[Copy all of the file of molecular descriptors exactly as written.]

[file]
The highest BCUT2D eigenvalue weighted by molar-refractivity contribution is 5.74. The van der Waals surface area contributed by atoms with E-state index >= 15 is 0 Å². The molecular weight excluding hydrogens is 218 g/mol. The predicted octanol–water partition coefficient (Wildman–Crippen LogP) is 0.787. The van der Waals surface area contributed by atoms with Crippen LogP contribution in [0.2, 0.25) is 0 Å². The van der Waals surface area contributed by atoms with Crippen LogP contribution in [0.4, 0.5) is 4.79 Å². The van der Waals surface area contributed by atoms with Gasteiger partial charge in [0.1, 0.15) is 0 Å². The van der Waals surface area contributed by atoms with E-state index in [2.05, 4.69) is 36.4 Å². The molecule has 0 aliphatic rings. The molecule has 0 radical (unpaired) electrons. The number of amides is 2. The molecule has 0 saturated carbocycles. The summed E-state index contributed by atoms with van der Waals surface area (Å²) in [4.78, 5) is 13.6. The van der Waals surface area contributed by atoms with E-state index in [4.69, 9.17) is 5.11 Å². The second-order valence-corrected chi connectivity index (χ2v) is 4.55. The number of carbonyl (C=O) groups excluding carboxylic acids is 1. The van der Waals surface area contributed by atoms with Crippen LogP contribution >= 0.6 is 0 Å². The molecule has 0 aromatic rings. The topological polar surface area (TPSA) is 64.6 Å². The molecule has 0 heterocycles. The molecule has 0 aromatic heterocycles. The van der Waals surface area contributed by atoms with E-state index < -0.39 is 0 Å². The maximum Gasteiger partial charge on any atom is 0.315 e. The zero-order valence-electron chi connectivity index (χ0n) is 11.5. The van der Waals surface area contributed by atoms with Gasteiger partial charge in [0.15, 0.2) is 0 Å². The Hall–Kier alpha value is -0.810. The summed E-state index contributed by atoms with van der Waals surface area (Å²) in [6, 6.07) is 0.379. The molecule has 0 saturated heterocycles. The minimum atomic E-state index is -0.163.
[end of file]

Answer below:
The highest BCUT2D eigenvalue weighted by molar-refractivity contribution is 5.74. The van der Waals surface area contributed by atoms with E-state index >= 15 is 0 Å². The molecular weight excluding hydrogens is 218 g/mol. The predicted octanol–water partition coefficient (Wildman–Crippen LogP) is 0.787. The van der Waals surface area contributed by atoms with Crippen LogP contribution in [0.2, 0.25) is 0 Å². The van der Waals surface area contributed by atoms with Crippen LogP contribution in [0.4, 0.5) is 4.79 Å². The van der Waals surface area contributed by atoms with Gasteiger partial charge in [0.1, 0.15) is 0 Å². The van der Waals surface area contributed by atoms with E-state index in [2.05, 4.69) is 36.4 Å². The molecule has 0 aliphatic rings. The molecule has 0 radical (unpaired) electrons. The number of amides is 2. The molecule has 0 saturated carbocycles. The summed E-state index contributed by atoms with van der Waals surface area (Å²) in [4.78, 5) is 13.6. The van der Waals surface area contributed by atoms with E-state index in [4.69, 9.17) is 5.11 Å². The second-order valence-corrected chi connectivity index (χ2v) is 4.55. The number of carbonyl (C=O) groups excluding carboxylic acids is 1. The van der Waals surface area contributed by atoms with Crippen LogP contribution >= 0.6 is 0 Å². The molecule has 0 aromatic rings. The topological polar surface area (TPSA) is 64.6 Å². The molecule has 0 heterocycles. The molecule has 0 aromatic heterocycles. The van der Waals surface area contributed by atoms with E-state index < -0.39 is 0 Å². The maximum Gasteiger partial charge on any atom is 0.315 e. The zero-order valence-electron chi connectivity index (χ0n) is 11.5. The van der Waals surface area contributed by atoms with Gasteiger partial charge in [0.15, 0.2) is 0 Å². The Hall–Kier alpha value is -0.810. The summed E-state index contributed by atoms with van der Waals surface area (Å²) in [6, 6.07) is 0.379. The molecule has 0 saturated heterocycles. The minimum atomic E-state index is -0.163.